For months, and community by community, Acadians were rounded up in the same fashion and were deported by boats, landing all over America and all over the world. Between 1755 and 1758, an estimated 11,000 Acadians were deported in this manner while another 3,000 is said to have hidden in the woods, surviving however they could, often times with the help of the natives whom had been their friends since the early days of the colony.

Half of the people who were deported died in the ordeal mostly from starvation and diseases giving the unsanitary conditions of the boats, and more died in the woods from starvation or from freezing to death. Soldiers killed a few more on the spot as they attempted to escape. (Link to article about letter from British Major-General John Winslow.)

Acadians were sent everywhere as families were forever torn apart. Some landed in prisons in Liverpool, while others were sent back to France where they no longer belonged. Some were kept in prison in Halifax and in today's New Brunswick, and some landed in the New England colonies, often times in prisons there as well. Additionally, in the "American" colonies, Acadians were often not allowed to even disembark the boats where they had no food, and it sometimes went on for months.

Simply put, Acadians were not welcomed anywhere and many were imprisoned all over the world just because they were Acadians, Catholic, and they spoke French. Moreover, even the Acadians who did take the "oath of allegiance" to the wicked crown of England were deported. It was just an excuse.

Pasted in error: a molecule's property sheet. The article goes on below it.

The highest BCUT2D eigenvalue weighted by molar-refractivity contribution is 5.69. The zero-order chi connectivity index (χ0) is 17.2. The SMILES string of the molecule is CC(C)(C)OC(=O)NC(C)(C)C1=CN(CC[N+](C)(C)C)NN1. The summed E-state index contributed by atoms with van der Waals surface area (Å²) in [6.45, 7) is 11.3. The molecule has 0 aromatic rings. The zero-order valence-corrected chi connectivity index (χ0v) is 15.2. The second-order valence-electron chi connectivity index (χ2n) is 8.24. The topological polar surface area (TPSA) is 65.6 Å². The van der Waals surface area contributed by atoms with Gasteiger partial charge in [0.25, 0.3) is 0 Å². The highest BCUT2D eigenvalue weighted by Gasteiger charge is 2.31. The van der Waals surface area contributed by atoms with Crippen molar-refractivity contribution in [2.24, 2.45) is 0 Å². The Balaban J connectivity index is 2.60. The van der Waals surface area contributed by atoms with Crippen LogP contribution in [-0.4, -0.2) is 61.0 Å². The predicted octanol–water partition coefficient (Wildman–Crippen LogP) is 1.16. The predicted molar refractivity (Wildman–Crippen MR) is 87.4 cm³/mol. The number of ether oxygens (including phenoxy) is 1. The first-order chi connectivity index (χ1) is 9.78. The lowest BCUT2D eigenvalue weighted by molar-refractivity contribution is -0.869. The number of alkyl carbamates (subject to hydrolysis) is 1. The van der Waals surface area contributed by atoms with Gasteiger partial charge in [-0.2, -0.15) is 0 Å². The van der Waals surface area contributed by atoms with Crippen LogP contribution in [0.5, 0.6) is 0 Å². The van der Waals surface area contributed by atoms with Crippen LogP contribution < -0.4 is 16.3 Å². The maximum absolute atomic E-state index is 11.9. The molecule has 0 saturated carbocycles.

While all of this is going on, British subjects take over Acadian homes and lands, but they did not know how to operate the system of dykes the Acadians had put in place, which was essential for the farming of the lands. They proceeded to ask their government for the permission to hire Acadians who were in prison to operate the system for them. Permission granted.

The Acadians who worked for the Brits at the time demanded to be, and were, well compensated for their efforts. A group of them later chartered a boat with the money earned this way, and they fled south to la Louisiane, which was already occupied by another group of French colonists.

Between 1764 and 1785, an estimated 3,000 Acadians made their way to Louisiana and historians estimate that 10 to 20 years after their arrival here, Acadians had already reached their pre-dispersal economic comfort and way of life. In 1803, these Acadians, whom became known as "Cajuns," were bought for a mere $15 million by founding father Thomas Jefferson with the unconstitutional Louisiana Purchase. Shortly thereafter, they became "citizens" of the U.S.

Meanwhile, another large group of Acadians rebuilt their lives and communities in Canada, settling mostly in today's province of New Brunswick, Nova Scotia, Prince Edward Island and Quebec. They automatically became British subjects (England had won Canada in 1759 with the battle of Quebec, thereby conquering the French-speaking people who lived on the territory) and with the Canadian Constitution Act of 1867, they became "citizens" of Canada while remaining, by extension, French British subject.